Multiform References

The integration of the verbal and visual components of multiform arguments (MFAs) into a cohesive utterance is possible by juxtaposing and entangling the semantic and visual aspects of words and images. This is feasible since printed words and printed images have the capacity to be both meaningful and visible at the same time. Further, their visibility and meaningfulness can very well exist while the other medium is also visible and meaningful. The mechanisms that coordinate and integrate the visibility and meaningfulness of words and images within an MFA are “multiform references” (MFRs).

Noa Yaari, Communication, 2018.

Since MFRs are a kind of reference, they have a potential to influence the readers to shift their attention from words to images and vice versa; however, there is nothing intrinsic in MFRs that guarantees a change in readers’ behavior. Thus, when we discuss MFRs, we relate to a rhetorical device that has a potential to change readers’ mode of reading and observing the text. The actual power of MFRs to change readers’ behavior will be clearer after we track readers’ eye movements while they consume MFAs. Tracking readers’ eye movements will help us reveal the varied patterns involved in reading illustrated texts, among them the elements that drive readers to shift their attention between the verbal and visual components; the velocity of readers’ reaction to visual and semantic stimuli (that is manifested in rapid eye movements, i.e., saccades, that are measured in milliseconds); and the duration in which their gaze rests upon the different components. Finally, tracking readers’ eye movements will also allow us to understand better the “compelling” element that thinkers have ascribed to word and image relation.


Noa Yaari, Business, 2018.

Indeed, Saussure, Wittgenstein and Bal have pointed out the power embedded in word and image relation to forcefully evoke thoughts in one’s mind. Charles Sanders Peirce’s classification of signs into three modes: symbolic, iconic and indexical, may be considered as a framework to think about the compelling or involuntary effect word and image relation has upon readers. According to Peirce, indexical signs are connected with the things or objects they represent by a physical, organic connection (2.229). Therefore, the direct and contiguous connection between indexical signs and the things they represent enables indices to “direct the attention to their objects by blind compulsion” (2.306). Peirce also argues that indices can be thought of “as a fragment torn away from the object, the two in their existence being one whole or a part of such whole“ (2.230). If words and images have pushing and pulling forces between them, that can shift individuals’ attention from the words to the images and vice versa, across the MFA’s space, it implies that words and images may be physical parts of a whole. This conceptual framework suits well my understanding of MFAs and especially MFRs, that might be a whole whose verbal and visual poles are “torn” from its body.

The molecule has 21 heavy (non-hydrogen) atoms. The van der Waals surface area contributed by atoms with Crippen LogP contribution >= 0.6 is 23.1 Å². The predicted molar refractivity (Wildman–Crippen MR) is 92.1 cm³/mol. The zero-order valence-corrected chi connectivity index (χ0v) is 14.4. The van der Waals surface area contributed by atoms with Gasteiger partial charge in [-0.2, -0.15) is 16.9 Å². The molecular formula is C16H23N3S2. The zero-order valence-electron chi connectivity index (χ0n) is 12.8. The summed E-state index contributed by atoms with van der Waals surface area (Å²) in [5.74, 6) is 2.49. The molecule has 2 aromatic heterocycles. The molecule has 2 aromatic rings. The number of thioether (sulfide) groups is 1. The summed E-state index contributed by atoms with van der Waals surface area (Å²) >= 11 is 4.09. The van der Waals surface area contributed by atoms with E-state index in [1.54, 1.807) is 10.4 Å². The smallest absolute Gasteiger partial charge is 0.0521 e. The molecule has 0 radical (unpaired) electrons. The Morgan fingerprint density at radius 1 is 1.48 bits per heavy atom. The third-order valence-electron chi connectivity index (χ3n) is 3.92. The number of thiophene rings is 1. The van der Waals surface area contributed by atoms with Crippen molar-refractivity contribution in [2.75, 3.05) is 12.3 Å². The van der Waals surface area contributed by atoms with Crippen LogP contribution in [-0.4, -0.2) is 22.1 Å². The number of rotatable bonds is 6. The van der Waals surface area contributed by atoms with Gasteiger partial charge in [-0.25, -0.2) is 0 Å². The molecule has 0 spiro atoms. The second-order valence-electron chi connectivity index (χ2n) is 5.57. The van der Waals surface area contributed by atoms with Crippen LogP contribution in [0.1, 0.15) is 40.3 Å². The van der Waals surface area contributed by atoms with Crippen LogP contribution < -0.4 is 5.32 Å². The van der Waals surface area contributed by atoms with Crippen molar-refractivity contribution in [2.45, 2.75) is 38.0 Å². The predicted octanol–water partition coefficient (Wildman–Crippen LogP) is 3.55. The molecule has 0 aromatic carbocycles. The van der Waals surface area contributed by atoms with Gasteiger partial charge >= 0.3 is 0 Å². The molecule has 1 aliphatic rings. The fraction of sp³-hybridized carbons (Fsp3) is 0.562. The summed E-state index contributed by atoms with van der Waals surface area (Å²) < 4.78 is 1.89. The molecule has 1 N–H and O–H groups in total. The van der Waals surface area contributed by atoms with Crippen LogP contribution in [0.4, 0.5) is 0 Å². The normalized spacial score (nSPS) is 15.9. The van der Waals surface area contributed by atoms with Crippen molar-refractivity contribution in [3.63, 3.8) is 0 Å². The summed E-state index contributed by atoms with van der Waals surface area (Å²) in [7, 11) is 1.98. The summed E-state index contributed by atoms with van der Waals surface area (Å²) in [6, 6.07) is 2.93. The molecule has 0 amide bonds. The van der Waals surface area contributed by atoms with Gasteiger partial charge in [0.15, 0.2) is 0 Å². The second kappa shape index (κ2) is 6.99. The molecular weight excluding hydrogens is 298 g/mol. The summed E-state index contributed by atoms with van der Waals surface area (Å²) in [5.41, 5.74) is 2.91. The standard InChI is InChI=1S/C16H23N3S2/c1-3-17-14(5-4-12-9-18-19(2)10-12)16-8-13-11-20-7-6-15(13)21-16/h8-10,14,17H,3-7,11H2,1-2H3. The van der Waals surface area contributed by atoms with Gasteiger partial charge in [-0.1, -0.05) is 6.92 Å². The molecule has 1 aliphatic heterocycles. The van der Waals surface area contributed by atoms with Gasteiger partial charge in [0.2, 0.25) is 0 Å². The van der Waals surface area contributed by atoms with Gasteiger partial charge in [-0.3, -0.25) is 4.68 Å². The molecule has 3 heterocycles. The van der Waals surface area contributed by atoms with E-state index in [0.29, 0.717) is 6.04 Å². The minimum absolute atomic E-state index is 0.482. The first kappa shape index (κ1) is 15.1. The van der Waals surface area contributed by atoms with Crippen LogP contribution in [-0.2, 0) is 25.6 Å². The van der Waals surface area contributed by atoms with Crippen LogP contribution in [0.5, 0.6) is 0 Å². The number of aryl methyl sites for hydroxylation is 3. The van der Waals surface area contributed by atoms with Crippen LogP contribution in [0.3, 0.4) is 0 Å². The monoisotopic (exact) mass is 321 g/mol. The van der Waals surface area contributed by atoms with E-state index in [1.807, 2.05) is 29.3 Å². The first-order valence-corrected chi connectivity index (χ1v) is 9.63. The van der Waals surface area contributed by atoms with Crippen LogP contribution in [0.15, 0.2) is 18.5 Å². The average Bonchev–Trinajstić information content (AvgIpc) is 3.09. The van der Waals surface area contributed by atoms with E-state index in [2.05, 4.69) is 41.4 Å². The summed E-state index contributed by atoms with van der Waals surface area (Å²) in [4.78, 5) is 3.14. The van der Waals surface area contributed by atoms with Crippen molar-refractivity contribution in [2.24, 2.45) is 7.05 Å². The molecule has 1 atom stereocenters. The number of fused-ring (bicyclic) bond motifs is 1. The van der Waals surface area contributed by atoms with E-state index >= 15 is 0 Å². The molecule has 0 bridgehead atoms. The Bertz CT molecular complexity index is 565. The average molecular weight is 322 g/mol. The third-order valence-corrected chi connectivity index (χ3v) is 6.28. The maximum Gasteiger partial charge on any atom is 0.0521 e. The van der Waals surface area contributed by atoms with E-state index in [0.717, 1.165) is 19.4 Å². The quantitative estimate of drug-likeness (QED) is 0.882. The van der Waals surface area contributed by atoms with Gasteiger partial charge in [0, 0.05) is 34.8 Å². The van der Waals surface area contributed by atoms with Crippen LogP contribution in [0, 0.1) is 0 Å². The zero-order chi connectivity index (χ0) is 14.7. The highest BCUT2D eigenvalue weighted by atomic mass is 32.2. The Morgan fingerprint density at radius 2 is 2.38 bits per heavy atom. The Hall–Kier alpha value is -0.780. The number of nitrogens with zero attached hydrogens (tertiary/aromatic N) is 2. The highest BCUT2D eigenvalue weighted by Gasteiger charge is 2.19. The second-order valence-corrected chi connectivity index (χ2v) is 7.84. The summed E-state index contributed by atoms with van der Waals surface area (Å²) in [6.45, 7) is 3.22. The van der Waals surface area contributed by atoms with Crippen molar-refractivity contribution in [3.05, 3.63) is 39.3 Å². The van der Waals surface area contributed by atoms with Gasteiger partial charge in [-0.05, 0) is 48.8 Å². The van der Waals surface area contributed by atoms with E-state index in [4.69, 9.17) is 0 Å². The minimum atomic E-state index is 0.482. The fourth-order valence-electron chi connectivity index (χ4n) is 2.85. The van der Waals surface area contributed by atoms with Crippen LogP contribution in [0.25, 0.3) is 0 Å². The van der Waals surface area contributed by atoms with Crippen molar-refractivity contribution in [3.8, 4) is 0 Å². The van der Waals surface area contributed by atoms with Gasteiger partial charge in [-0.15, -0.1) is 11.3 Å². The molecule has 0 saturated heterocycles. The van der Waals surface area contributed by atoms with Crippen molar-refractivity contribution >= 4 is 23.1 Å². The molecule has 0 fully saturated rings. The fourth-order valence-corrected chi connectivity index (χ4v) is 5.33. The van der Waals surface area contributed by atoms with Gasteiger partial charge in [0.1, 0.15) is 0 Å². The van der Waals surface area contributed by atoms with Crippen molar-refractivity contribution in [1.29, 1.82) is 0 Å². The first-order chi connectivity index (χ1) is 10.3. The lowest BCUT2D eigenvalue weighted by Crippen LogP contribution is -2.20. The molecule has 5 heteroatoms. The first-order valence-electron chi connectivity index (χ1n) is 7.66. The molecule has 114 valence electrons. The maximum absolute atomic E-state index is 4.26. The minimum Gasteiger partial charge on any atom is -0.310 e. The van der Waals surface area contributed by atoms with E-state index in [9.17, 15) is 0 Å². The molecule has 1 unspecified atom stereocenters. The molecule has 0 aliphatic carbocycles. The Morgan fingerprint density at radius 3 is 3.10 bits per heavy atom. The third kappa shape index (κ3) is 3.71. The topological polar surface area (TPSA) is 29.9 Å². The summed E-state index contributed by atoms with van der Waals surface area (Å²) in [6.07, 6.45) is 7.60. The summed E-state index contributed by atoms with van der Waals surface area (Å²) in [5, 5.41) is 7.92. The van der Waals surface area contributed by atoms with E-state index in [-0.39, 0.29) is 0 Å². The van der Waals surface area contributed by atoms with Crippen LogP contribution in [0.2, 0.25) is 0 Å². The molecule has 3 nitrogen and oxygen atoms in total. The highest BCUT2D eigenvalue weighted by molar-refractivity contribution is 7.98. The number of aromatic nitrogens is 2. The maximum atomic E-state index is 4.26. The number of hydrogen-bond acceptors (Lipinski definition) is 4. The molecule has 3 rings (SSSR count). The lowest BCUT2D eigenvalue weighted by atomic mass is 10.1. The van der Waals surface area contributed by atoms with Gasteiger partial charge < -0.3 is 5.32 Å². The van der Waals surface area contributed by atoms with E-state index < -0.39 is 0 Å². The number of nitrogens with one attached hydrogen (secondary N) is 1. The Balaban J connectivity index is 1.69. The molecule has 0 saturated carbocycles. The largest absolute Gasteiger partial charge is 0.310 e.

Bal, Mieke. Reading “Rembrandt”: Beyond the Word-Image Opposition. Cambridge: Cambridge University Press, 1991.
de Saussure, Ferdinand. Course in General Linguistics. Edited by Charles Bally, Albert Sechehaye and Albert Riedlinger. Translated and annotated by Roy Harri. London: Duckworth, 1983.
Peirce, Charles S. Collected Papers of Charles Sanders Peirce, 8 vols. Edited by Charles Hartshorne and Paul Weiss, Cambridge, MA: The Belknap Press of Harvard University Press, 1931-58.
Wittgenstein, Ludwig. Philosophical Investigations. Translated by G.E.M. Anscombe, P.M.S. Hacker, and Joachim Schulte. Malden: Wiley-Blackwell, 2009.
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